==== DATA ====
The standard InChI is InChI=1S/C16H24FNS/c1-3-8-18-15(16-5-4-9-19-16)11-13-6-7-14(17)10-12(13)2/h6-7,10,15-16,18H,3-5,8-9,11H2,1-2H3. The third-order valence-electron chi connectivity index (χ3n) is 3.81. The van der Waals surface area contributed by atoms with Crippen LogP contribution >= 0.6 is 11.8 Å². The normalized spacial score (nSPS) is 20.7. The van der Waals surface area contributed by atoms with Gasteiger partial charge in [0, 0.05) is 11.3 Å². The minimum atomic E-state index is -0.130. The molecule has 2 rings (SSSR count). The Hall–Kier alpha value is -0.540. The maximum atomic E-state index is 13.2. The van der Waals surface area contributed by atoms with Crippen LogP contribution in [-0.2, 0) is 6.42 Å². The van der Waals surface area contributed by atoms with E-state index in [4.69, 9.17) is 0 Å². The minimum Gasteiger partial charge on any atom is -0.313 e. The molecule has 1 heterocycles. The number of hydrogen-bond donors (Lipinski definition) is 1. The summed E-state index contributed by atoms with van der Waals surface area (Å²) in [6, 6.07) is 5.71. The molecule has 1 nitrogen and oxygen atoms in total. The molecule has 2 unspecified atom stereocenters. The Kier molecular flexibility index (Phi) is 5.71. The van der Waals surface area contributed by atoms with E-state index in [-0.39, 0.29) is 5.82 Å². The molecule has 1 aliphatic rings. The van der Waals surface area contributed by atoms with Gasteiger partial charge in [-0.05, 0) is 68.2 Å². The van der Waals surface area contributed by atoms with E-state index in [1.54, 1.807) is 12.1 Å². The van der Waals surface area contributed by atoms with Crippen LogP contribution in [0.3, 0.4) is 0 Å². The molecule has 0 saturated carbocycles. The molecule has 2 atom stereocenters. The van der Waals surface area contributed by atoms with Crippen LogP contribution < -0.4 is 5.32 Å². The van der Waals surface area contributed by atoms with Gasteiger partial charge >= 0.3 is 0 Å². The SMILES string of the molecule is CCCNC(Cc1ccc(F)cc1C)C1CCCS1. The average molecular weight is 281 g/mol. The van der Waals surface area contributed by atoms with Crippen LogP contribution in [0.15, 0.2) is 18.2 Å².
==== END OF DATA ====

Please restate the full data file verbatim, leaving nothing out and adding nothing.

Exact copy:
The standard InChI is InChI=1S/C16H24FNS/c1-3-8-18-15(16-5-4-9-19-16)11-13-6-7-14(17)10-12(13)2/h6-7,10,15-16,18H,3-5,8-9,11H2,1-2H3. The third-order valence-electron chi connectivity index (χ3n) is 3.81. The van der Waals surface area contributed by atoms with Crippen LogP contribution >= 0.6 is 11.8 Å². The normalized spacial score (nSPS) is 20.7. The van der Waals surface area contributed by atoms with Gasteiger partial charge in [0, 0.05) is 11.3 Å². The minimum atomic E-state index is -0.130. The molecule has 2 rings (SSSR count). The Hall–Kier alpha value is -0.540. The maximum atomic E-state index is 13.2. The van der Waals surface area contributed by atoms with Crippen LogP contribution in [-0.2, 0) is 6.42 Å². The van der Waals surface area contributed by atoms with E-state index in [4.69, 9.17) is 0 Å². The minimum Gasteiger partial charge on any atom is -0.313 e. The molecule has 1 heterocycles. The number of hydrogen-bond donors (Lipinski definition) is 1. The summed E-state index contributed by atoms with van der Waals surface area (Å²) in [6, 6.07) is 5.71. The molecule has 1 nitrogen and oxygen atoms in total. The molecule has 2 unspecified atom stereocenters. The Kier molecular flexibility index (Phi) is 5.71. The van der Waals surface area contributed by atoms with E-state index in [-0.39, 0.29) is 5.82 Å². The molecule has 1 aliphatic rings. The van der Waals surface area contributed by atoms with Gasteiger partial charge in [-0.05, 0) is 68.2 Å². The van der Waals surface area contributed by atoms with E-state index in [1.54, 1.807) is 12.1 Å². The van der Waals surface area contributed by atoms with Crippen LogP contribution in [0.3, 0.4) is 0 Å². The molecule has 0 saturated carbocycles. The molecule has 2 atom stereocenters. The van der Waals surface area contributed by atoms with Crippen LogP contribution < -0.4 is 5.32 Å². The van der Waals surface area contributed by atoms with Gasteiger partial charge >= 0.3 is 0 Å². The SMILES string of the molecule is CCCNC(Cc1ccc(F)cc1C)C1CCCS1. The average molecular weight is 281 g/mol. The van der Waals surface area contributed by atoms with Crippen LogP contribution in [0.15, 0.2) is 18.2 Å².